The California security company that is at the center of a controversy over a plan to discredit WikiLeaks and its supporters abruptly pulled itself out of the RSA security conference in San Francisco this week, citing security concerns.
The company’s subsidiary, HBGary Federal, also cancelled a talk it had planned to give on the Internet activist group, Anonymous. It was news of this talk that riled Anonymous and precipitated the controversy last week.
HBGary has been under fire for several days now after its Web sites, corporate email system and Twitter accounts were hacked, and details of a company business proposal to discredit WikiLeaks were posted to the Internet. The attack was apparently launched by Anonymous in response to HBGary Federal’s CEO Aaron Barr’s talk, which had been slated for Monday morning. Barr said he had discovered the identities of many of Anonymous’s leaders, and had planned to discuss his investigation in a talk at the BSides San Francisco conference, which runs in tandem with RSA.
“I was receiving death threats,” Barr said in an interview Tuesday. “There was lots of talk that was being made of in the Anonymous IRC channels of harassing us at our booth and sending people to heckle [HBGary speakers at the conference].”
The company decided to strike its booth from the RSA conference floor, however, after it was vandalized on Sunday, said Jim Butterworth, HBGary’s vice president of services. “We… came back the next morning and it was very apparent that the group responsible for the activities in the news had decided to make another statement,” he said.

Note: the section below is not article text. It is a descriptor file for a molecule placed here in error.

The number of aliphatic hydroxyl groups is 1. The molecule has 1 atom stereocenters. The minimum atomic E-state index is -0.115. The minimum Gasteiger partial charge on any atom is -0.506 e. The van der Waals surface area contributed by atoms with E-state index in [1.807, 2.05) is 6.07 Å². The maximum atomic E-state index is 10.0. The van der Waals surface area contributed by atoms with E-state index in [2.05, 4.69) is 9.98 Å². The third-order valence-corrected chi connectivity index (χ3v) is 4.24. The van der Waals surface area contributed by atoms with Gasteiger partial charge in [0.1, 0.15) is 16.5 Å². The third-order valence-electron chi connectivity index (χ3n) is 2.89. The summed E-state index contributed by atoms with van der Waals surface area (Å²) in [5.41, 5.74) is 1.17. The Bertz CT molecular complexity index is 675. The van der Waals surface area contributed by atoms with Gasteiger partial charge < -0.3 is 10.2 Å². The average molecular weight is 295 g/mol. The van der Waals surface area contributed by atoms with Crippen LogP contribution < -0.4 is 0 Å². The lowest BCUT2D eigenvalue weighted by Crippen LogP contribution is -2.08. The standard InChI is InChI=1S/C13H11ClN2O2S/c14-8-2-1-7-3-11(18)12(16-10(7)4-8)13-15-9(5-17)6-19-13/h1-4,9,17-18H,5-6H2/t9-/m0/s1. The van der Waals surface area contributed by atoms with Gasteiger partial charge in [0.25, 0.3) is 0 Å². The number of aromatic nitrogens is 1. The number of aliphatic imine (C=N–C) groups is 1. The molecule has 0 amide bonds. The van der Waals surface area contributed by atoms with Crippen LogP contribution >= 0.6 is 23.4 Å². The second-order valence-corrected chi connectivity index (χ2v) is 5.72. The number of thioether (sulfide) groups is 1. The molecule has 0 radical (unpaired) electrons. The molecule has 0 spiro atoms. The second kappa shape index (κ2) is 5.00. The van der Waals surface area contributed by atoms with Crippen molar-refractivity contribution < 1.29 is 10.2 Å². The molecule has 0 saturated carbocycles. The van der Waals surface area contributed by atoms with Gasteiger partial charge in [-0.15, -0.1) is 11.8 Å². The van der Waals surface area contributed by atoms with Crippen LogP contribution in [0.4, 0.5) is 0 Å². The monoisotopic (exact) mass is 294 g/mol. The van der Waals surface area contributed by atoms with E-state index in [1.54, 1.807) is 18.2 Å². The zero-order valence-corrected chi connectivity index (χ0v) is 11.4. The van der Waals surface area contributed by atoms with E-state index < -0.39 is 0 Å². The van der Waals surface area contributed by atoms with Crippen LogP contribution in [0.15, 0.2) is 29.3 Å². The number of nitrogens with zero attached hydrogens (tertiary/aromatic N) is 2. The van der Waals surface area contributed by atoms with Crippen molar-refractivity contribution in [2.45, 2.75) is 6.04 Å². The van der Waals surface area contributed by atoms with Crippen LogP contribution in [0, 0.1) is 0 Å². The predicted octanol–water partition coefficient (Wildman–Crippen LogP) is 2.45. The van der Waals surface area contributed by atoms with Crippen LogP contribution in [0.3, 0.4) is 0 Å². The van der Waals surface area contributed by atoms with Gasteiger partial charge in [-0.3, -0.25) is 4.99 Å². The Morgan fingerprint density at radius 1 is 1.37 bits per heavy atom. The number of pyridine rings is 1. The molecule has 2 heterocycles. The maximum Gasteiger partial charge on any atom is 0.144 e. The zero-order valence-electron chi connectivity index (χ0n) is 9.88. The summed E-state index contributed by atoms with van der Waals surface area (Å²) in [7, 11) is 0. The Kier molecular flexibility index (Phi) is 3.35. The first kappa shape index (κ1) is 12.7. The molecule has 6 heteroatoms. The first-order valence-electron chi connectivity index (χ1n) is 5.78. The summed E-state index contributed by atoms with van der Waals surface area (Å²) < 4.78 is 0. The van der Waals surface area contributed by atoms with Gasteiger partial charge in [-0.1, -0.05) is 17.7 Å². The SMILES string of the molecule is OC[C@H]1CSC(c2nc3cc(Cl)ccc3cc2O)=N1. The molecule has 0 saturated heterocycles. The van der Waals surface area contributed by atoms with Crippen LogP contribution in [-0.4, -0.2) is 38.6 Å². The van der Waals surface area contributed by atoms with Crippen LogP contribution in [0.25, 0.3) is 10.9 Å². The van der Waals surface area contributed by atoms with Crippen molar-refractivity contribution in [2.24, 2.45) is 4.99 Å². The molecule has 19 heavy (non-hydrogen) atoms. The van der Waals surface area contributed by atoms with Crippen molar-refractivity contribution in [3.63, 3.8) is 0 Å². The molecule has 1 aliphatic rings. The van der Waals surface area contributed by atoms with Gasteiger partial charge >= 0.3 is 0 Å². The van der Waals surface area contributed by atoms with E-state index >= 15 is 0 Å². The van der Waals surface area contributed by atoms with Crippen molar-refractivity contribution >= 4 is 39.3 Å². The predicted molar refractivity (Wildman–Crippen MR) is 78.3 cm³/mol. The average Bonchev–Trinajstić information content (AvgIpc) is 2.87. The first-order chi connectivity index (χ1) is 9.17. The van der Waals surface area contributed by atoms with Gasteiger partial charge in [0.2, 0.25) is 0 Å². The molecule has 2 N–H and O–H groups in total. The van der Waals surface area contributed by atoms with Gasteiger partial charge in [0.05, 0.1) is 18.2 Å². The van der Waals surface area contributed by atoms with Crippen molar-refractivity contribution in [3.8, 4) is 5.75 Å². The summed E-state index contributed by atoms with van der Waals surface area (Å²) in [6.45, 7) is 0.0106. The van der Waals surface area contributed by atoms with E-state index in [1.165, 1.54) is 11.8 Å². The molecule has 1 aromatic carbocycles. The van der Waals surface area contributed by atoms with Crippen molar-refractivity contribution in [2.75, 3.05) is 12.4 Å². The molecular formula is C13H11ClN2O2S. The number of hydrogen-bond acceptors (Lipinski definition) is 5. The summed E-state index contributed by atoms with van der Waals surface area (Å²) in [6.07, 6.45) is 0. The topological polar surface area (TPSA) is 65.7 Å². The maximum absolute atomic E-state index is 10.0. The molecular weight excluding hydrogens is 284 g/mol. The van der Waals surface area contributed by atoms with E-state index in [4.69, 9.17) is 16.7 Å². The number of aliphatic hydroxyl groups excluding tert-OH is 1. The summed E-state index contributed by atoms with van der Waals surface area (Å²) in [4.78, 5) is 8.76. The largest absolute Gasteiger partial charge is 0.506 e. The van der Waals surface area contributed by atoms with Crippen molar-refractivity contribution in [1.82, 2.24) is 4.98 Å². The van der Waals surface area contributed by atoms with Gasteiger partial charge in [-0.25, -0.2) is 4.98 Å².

The IDG News Service obtained a photo of HBGary’s vandalized booth. Someone had placed a large paper poster on the HBGary booth that read, “Anon… in it 4 the lulz..” Lulz is Internet slang meaning ‘laughs.’
Instead of a show booth, HBGary’s spot on the RSA exhibition floor is now empty, except for a small sign explaining the company’s decision to withdraw from the show.
HBGary founder Greg Hoglund had been scheduled to speak at RSA, but those talks have now been cancelled too, Barr said. He declined to comment further on the controversy surrounding his work, or the cyber-attacks on his company.
But according to the published company emails, Barr knew last month that his talk would make HBGary a target.
Clearly, though, he had no idea how bad things would get. HBGary — a minor but once-well-respected security company — has now suffered what may be a fatal hit to its reputation.
For a security company to suffer such a major breach is embarrassing, but buried in the 67,000 company emails published by Anonymous were even more damaging material such as a proposal to help Bank of America’s law firm, Hunton & Williams, discredit WikiLeaks ahead of the expected release of secret bank documents. In the proposal, Barr suggested that HBGary Federal could work with two other security companies — Palantir and Berico Technologies — to launch cyberattacks, seed WikiLeaks with fake documents and dig up dirt on its supporters.
BofA publicly distanced itself from HBGary following the incident, while Palantir and Berico Technologies have severed ties with the firm.
Robert McMillan covers computer security and general technology breaking news for The IDG News Service. Follow Robert on Twitter at @bobmcmillan. Robert’s e-mail address is email@example.com